Published on October 18th, 2021 | by Natalie Salvo

Just A Gigolo Blu-ray Review

Just A Gigolo Blu-ray Review Natalie Salvo
Special features

Summary: Just A Gigolo won’t have you loving the alien star or this strange brew of scenes. The story of a solider returning home makes it impossible for two of the 20th centuries biggest stars to shine. What a pity…


Starman star-struck

The best way to think of ‘Just A Gigolo’ is David Bowie in fan-mode. The film is nothing more then a surreal mess of different genres starring the late, great Starman himself. It has been reported that he took on this role because he knew that Marlene Dietrich would have a cameo. As it turns out, the two never actually met and that’s essentially all the film has going on for 147 minutes.

The film was based on a story written by Ted Rose. David Hemmings directs and acts in the film as Captain Hermann Kraft. It was the first one to be acted in by Bowie (‘The Man Who Fell to Earth’ would be released first even though it was filmed after this one). Bowie notoriously hated ‘Just A Gigolo’ and essentially disowned it when quizzed about it so that says a lot.

The story is set in Germany in the 1920s when a veteran of the war (Bowie as Paul Ambrosius von Przygodski) returns home to Berlin. Przygodski learns that his father has become cationic from his own involvement in the wars. Despite Przygodski retaining his marbles, he is quite a passive protagonist. He drifts through a few different jobs and leads a rather meaningless existence, which will be difficult for audiences to get behind. He eventually takes on a role as a high-class gigolo to woo rich women whereby at this point the film takes a romantic turn before shifting tone yet again…

Where Dietrich is concerned, this film was her last. In her scenes it is almost like we’re watching a cabaret or a musical due to the songs she performs. There are moments where we’re not sure if the narrative is also angling to be a drama. In essence, it’s nothing but a confused mismatch of different things that moves along at a glacial pace.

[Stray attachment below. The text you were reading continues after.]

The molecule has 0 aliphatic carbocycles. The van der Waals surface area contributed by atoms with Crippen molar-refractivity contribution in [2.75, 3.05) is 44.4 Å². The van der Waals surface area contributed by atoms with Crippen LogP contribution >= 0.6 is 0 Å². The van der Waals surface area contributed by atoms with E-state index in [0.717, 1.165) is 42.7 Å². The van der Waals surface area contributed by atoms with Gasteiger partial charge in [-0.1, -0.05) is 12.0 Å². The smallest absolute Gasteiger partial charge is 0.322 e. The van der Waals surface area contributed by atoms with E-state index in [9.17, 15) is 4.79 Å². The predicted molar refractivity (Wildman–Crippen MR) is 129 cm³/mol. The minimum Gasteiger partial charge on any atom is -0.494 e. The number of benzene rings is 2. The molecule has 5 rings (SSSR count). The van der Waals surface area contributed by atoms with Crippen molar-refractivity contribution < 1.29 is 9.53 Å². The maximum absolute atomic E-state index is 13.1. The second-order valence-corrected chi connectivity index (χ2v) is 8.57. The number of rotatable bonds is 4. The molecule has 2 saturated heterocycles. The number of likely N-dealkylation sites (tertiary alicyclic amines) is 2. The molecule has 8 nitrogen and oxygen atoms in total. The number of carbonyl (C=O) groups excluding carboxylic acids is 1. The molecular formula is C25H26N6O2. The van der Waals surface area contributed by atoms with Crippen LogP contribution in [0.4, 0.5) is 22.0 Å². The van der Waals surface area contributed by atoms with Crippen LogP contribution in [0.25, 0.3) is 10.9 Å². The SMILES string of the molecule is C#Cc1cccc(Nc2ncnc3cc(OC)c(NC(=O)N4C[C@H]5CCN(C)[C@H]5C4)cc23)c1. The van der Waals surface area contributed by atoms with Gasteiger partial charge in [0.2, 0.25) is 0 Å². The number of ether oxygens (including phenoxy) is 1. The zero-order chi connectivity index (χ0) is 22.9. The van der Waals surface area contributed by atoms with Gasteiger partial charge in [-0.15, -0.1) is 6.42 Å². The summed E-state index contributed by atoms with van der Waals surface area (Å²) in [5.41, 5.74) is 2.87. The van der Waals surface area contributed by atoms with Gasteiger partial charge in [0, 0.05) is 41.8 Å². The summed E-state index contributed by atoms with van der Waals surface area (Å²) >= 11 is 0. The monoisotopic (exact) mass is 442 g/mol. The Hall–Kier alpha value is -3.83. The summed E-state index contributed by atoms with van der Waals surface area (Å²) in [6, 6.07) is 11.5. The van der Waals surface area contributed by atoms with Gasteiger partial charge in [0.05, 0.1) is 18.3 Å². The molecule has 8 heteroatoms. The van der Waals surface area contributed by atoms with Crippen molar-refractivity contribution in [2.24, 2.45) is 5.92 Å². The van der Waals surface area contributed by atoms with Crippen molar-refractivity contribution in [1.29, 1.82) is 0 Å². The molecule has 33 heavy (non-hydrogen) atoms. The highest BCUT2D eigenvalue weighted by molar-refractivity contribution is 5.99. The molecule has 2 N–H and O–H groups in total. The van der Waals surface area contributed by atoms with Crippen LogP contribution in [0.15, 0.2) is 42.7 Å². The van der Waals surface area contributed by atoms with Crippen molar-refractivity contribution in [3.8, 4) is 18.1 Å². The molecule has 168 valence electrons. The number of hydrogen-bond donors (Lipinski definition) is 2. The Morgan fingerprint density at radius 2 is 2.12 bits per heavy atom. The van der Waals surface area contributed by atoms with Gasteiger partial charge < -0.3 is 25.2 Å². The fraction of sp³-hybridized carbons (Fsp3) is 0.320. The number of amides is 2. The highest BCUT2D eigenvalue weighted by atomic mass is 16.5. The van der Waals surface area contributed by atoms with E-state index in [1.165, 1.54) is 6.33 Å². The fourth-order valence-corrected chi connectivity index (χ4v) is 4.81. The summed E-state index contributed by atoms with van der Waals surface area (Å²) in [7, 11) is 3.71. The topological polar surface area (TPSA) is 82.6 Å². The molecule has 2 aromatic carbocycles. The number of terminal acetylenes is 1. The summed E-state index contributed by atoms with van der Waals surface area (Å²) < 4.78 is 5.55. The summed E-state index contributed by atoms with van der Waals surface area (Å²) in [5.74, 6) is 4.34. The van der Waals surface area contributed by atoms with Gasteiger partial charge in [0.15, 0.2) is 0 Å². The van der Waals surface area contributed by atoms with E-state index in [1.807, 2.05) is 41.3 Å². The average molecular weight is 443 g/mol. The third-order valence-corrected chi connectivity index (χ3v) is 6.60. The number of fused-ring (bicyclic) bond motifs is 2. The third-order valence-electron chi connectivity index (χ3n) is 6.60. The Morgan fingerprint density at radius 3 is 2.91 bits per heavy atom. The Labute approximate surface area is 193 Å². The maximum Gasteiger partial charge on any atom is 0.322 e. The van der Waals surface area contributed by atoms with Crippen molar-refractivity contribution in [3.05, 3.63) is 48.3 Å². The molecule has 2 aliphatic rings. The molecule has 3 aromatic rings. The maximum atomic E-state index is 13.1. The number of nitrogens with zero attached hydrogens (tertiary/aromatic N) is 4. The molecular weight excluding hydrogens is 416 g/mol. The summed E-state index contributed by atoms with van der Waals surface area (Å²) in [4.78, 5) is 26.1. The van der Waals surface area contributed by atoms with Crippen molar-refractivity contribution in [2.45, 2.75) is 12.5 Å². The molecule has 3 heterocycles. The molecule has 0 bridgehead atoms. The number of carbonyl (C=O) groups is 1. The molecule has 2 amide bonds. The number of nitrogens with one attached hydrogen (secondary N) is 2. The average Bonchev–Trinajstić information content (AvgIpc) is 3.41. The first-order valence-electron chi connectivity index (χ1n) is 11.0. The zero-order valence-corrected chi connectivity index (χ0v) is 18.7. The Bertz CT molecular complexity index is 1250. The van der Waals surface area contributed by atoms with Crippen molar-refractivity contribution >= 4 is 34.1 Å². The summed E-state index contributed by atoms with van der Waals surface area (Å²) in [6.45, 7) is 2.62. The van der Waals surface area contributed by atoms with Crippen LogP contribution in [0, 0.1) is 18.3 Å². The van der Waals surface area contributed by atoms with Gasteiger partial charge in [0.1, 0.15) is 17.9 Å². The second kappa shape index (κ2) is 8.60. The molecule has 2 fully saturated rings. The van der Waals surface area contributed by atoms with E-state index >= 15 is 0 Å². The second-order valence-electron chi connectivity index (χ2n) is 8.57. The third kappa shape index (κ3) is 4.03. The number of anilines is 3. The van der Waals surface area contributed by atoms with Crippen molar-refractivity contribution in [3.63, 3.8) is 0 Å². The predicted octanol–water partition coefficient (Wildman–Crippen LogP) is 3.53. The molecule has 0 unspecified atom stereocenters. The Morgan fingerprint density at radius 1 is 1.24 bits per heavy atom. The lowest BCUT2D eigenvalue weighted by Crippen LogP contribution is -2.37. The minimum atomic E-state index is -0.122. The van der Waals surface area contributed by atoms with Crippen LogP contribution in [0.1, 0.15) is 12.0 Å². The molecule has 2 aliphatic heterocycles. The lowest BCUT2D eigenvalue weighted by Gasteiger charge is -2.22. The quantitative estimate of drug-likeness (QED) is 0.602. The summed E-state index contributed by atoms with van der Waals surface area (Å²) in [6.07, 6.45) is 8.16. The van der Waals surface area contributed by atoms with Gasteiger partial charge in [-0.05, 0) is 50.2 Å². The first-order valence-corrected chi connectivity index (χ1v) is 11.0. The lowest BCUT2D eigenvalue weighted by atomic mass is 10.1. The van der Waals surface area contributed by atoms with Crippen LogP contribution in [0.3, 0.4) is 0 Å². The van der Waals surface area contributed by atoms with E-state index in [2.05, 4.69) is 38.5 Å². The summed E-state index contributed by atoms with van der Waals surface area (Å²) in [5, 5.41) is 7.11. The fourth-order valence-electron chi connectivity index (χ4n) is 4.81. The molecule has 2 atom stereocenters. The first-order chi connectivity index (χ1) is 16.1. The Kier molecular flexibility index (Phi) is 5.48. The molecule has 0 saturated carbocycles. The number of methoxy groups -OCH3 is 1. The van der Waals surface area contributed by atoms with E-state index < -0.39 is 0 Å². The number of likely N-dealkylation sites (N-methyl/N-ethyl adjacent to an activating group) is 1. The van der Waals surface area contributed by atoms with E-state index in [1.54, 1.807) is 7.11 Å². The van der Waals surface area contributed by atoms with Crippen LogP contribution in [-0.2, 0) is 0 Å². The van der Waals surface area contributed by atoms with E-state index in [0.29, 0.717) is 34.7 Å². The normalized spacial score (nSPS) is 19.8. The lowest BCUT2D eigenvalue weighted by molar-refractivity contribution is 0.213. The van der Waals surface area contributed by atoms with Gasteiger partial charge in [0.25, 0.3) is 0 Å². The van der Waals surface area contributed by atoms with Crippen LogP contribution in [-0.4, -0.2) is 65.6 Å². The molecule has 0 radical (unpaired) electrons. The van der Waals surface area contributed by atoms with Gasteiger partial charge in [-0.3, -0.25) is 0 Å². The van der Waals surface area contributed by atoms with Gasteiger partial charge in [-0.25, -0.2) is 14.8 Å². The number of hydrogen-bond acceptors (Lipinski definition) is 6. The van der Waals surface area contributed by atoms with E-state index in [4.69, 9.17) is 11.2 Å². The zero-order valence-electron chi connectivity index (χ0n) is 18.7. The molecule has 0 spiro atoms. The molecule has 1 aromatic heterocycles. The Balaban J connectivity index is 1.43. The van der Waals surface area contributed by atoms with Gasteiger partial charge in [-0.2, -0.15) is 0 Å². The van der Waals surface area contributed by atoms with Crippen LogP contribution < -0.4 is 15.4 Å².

Even Bowie’s most ardent fans are likely to be able to struggle through. The Thin White Duke contributed a single cover song with The Rebels in “Revolutionary Song,” which may pique some interest. But considering that this film was made and released around the same time as his fruitful Berlin period makes me think that people would be better of sourcing the trilogy of ‘Low,’ ‘`Heroes’ and ‘Lodger’’ than watching this.

The bonus features include a making of featurette and a theatrical trailer. In the former those involved speak passionately about the project. It was certainly ambitious and a labour of love but the script clearly needed some major editing and for the direction to be shaped into a coherent whole.

In short, ‘Just A Gigolo’ is nothing more than some very famous faces cast adrift. It is also the biggest load of wasted potential captured on celluloid. The film’s two biggest stars remain enigmatic and the proceedings are so uneven that it is difficult to follow and hard to muster a care. Do yourself a favour and seek out Dietrich and Bowie’s other works and give this one a miss, it really is only for the most ardent completist.

About the Author'

Natalie is a Sydney-based writer and lover of all things music, food, photography comedy, art, theatre. You can find her digging in crates at good record stores.

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